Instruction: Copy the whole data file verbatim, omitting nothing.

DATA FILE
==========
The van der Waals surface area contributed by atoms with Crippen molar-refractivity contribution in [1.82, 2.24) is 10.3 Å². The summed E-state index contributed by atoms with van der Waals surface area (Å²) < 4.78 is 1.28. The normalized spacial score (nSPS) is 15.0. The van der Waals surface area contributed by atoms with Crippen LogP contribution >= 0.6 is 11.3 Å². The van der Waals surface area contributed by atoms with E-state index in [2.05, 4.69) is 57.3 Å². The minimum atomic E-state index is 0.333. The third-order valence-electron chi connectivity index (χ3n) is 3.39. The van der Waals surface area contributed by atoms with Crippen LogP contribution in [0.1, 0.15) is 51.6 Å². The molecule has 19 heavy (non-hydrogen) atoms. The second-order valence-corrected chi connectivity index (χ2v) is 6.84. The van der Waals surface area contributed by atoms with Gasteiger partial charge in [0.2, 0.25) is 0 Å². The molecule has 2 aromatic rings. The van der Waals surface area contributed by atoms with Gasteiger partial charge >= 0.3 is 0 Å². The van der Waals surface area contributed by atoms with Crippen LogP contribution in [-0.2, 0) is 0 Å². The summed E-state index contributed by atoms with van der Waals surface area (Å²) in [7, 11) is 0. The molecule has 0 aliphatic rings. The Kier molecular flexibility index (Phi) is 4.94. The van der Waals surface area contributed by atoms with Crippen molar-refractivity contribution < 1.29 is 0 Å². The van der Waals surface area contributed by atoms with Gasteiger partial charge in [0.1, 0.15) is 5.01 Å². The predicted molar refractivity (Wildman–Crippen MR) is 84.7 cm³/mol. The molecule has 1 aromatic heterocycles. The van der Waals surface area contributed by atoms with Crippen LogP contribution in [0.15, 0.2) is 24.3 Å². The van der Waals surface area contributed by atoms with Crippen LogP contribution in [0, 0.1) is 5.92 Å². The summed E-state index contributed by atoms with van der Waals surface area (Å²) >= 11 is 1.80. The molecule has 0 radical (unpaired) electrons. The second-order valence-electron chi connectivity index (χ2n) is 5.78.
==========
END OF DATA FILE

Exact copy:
The van der Waals surface area contributed by atoms with Crippen molar-refractivity contribution in [1.82, 2.24) is 10.3 Å². The summed E-state index contributed by atoms with van der Waals surface area (Å²) < 4.78 is 1.28. The normalized spacial score (nSPS) is 15.0. The van der Waals surface area contributed by atoms with Crippen LogP contribution >= 0.6 is 11.3 Å². The van der Waals surface area contributed by atoms with E-state index in [2.05, 4.69) is 57.3 Å². The minimum atomic E-state index is 0.333. The third-order valence-electron chi connectivity index (χ3n) is 3.39. The van der Waals surface area contributed by atoms with Crippen LogP contribution in [0.1, 0.15) is 51.6 Å². The molecule has 19 heavy (non-hydrogen) atoms. The second-order valence-corrected chi connectivity index (χ2v) is 6.84. The van der Waals surface area contributed by atoms with Gasteiger partial charge in [0.2, 0.25) is 0 Å². The molecule has 2 aromatic rings. The van der Waals surface area contributed by atoms with Gasteiger partial charge >= 0.3 is 0 Å². The van der Waals surface area contributed by atoms with Crippen LogP contribution in [-0.2, 0) is 0 Å². The summed E-state index contributed by atoms with van der Waals surface area (Å²) in [7, 11) is 0. The molecule has 0 aliphatic rings. The Kier molecular flexibility index (Phi) is 4.94. The van der Waals surface area contributed by atoms with Crippen molar-refractivity contribution < 1.29 is 0 Å². The van der Waals surface area contributed by atoms with Gasteiger partial charge in [0.1, 0.15) is 5.01 Å². The predicted molar refractivity (Wildman–Crippen MR) is 84.7 cm³/mol. The molecule has 1 aromatic heterocycles. The van der Waals surface area contributed by atoms with Crippen LogP contribution in [0.15, 0.2) is 24.3 Å². The van der Waals surface area contributed by atoms with Crippen LogP contribution in [0, 0.1) is 5.92 Å². The summed E-state index contributed by atoms with van der Waals surface area (Å²) >= 11 is 1.80. The molecule has 0 radical (unpaired) electrons. The second-order valence-electron chi connectivity index (χ2n) is 5.78.